Miller's Favorite Story of 2021

Parts, Equipment Shortages Hammered Ag

Dan Miller
By  Dan Miller , Progressive Farmer Senior Editor
When COVID-affected manufacturing ran into a sudden economic snapback, all heck broke loose on the factory floor. Case-IH is building combines that are not complete and waiting to be shipped. (DTN file photo Joel Reichenberger)

Editor's Note: 2021 was a wild one, from a tumultuous change in the White House, to continued La Nina influences on the weather, to skyrocketing fertilizer and input costs. There were also a lot of good stories to tell. As the calendar year comes to a close, we asked the DTN/Progressive Farmer writing team to pick their favorite effort from the year. The stories range from fun insights into ag entrepreneurs to serious investigations into the unintended consequences of popular production methods, to life lessons learned along the way to telling the tale. Each story also includes a link to the original story, in case you missed that. Enjoy a look back, with our seventh story, shared by Dan Miller.


BIRMINGHAM, Ala. (DTN) -- If I say this has sure been a "weird year" one more time around my house, my wife might throw a punch (well, maybe that's too strong a statement ... no, no -- she will throw a punch!)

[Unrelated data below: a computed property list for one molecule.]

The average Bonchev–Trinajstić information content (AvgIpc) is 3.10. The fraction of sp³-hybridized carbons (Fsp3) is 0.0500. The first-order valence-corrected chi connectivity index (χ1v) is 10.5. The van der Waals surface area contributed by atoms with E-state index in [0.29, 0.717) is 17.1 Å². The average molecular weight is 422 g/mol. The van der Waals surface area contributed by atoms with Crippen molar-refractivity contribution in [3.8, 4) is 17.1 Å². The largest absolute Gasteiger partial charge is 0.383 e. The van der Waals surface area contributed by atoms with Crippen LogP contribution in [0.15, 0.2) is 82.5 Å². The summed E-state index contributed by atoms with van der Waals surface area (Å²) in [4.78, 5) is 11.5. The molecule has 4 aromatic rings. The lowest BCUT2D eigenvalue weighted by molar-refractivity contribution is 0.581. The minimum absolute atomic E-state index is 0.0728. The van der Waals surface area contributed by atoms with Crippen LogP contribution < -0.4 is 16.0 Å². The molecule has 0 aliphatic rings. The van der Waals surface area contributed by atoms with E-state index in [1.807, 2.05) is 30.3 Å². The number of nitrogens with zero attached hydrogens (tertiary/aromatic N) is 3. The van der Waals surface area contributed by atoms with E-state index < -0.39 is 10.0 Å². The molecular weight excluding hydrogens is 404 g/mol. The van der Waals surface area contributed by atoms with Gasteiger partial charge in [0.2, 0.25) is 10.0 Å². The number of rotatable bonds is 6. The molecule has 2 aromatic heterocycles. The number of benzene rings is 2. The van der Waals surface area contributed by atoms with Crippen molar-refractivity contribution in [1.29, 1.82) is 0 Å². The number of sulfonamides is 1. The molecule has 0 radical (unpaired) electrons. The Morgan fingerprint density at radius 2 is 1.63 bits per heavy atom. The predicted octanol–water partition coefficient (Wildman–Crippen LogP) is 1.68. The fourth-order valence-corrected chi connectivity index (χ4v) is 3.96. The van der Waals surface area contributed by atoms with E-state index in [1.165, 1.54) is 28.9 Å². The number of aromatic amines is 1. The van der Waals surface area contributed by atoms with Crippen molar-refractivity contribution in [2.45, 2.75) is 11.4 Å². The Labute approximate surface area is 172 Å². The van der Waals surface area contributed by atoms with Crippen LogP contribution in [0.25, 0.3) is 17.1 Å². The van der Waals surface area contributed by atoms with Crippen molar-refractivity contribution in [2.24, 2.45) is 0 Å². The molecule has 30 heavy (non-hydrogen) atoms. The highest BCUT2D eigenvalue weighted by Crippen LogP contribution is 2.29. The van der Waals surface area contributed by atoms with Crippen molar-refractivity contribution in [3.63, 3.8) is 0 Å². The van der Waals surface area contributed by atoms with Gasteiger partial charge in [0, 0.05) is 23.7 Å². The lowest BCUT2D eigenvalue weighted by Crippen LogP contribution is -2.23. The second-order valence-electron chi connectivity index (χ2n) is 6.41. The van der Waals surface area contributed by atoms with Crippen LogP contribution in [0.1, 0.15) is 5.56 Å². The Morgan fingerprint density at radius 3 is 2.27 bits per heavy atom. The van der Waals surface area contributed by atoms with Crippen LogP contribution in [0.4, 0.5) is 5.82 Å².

But what else to say about these many months of COVID-19. Even as a professional wordsmith (some would dispute that), weird is about the best word I can come up with.

I've covered COVID-19's impact on farm machinery manufacturing and on farmers for 18 months.

Those early days were ... weird? Titan International, a manufacturer of tires and wheel systems for off-highway equipment noticed something amiss in its operations in China at the end of 2019. Employees typically take off for three weeks for New Year festivities. But, then, the manufacturer told the Association of Equipment Manufacturers (AEM) in an interview, they didn't return.

"So, you're gone for three weeks and you don't turn the plant back on? Well, we started to realize something big was going on," Titan president and CEO Paul Reitz told AEM.

And during the next weeks, it felt like the world was turning off the lights one plant, one entire nation at a time. I remember a moment when I was speaking with Robert Crain, at that time senior vice president and general manager, North America for AGCO Corporation. He was talking about AGCO's European plants closing and added, that the last Fendt tractors heading to the United States, were "on the water," on ships. It was a 30-day supply and at that moment, he wasn't sure when more would be manufactured.

Yet, industry adapted. Adjustments were made to factory floors and finding parts became the everyday job for even some CEOs.

Now we've learned about parts and supply chains. Who knew there would be days and weeks when manufacturers couldn't find tires or even steel -- let alone those dang elusive computer chips?

So, this story is my favorite of late 2021, I think because it hints how farmers, our readers, are reacting to machinery product shortages none of us have ever seen. Please meet Matt Danner, Quint Pottinger, Coley Bailey, Ryan Bivins and Marc Arnusch.

First up, Danner.